What is a Debenture?

A LOT more people should know about debentures than do.  Simply put, a debenture is a bond that instead of being secured by property or capital asset is rather secured only by the “general credit-worthiness” of the issuer. Hmmm… that’s a bit of a mouthful, so let me break it down…

If a bond defaults, the bond-holders are entitled to the liquidated proceeds of the property or equipment that was bought with the money that was given to the bond issuer in exchange for the bond. Think of it like a mortgage – if you default on your mortgage, the bank can sell your house to recoup it’s money.

A debenture is just like a bond in all ways except for what is pledged as security for the investment.  With a bond, the security is property.  With a debenture, the security is only the “credit-worthiness” of the issuer.  So if they have a AAA credit rating, they are in excellent financial shape.  But if they default, or go under, the debenture holder has no property rights per se.

So, why buy a debenture? As you are probably becoming more conscious of: since the debenture is slightly riskier, a rational investor would expect a higher rate of interest than with a bond which has more “security”. So if you are looking at buying a bond from Company XYZ, you will see that if they offer debentures as well, they offer a higher rate of interest than the bond (of comparative length). 


Preet Banerjee
Preet Banerjee
...is an independent consultant to the financial services industry and a personal finance commentator. You can learn more about Preet at his personal website and you can click here to follow him on Twitter.
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Showing 4 comments
  • kannan

    Can debenture appreciate?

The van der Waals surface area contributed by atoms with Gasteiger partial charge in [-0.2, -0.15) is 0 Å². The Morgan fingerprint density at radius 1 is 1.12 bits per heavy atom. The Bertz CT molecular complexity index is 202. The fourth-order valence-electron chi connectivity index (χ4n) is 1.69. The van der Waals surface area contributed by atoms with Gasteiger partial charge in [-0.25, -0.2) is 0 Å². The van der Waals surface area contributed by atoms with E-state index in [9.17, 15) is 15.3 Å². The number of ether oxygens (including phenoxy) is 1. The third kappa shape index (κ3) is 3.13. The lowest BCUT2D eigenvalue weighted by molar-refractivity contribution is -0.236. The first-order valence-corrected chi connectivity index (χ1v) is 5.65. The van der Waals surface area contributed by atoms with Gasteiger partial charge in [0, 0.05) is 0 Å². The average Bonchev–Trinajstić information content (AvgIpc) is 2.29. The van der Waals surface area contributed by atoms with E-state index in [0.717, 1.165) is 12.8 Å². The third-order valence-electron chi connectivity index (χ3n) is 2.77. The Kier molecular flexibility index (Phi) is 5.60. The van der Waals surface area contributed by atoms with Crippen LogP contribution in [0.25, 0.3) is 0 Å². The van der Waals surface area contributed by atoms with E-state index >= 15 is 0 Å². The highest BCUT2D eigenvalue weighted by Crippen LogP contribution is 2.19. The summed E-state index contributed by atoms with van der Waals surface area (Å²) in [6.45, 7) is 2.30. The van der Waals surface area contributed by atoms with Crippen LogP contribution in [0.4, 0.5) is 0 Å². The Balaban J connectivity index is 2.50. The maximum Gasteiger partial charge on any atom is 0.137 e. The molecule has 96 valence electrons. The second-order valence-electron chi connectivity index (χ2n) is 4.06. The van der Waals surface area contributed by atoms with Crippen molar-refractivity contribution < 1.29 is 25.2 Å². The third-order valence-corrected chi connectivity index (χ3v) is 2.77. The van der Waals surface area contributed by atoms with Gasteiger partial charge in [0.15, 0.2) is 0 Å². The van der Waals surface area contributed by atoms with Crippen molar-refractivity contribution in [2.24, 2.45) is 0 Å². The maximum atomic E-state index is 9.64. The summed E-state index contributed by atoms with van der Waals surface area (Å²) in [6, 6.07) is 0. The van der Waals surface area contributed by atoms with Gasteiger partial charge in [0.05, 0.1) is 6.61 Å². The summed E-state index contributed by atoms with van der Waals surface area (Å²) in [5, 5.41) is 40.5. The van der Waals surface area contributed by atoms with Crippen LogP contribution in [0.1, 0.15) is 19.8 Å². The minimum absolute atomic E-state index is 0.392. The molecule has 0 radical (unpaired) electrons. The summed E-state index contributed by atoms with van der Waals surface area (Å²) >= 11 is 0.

• Preet

    Yes, a debenture can appreciate in exactly the same way a bond can. (It can also depreciate in exactly the same way a bond can.

    The best way to think about a debenture is to view it like a bond that, instead of being secured by physical property or equipment, is secured only by the general credit worthiness of the issuer.

    In other words, it is a riskier asset than a bond from the same issure because if the company becomes insolvent, the bondholder gets the proceeds from the sale of the capital property the bond is secured against, but the debenture holder has no claim.

    Because of this increased risk, the debenture of similar term from an issuer who also has a bond of similar term will get a higher rate of interest than the bond pays.


  • Mario Osti

    Why would a company with stable financing and good revenue flow buy back their own debentures?

  • pamela kay m

    i have an old debenture of the “A” series from the East St. Louis Land Company, Limited
    dated August 3rd., 1892 been in family long time , just found in some papers. Does it have any value? thank you for your response. sincerely, pamela kay m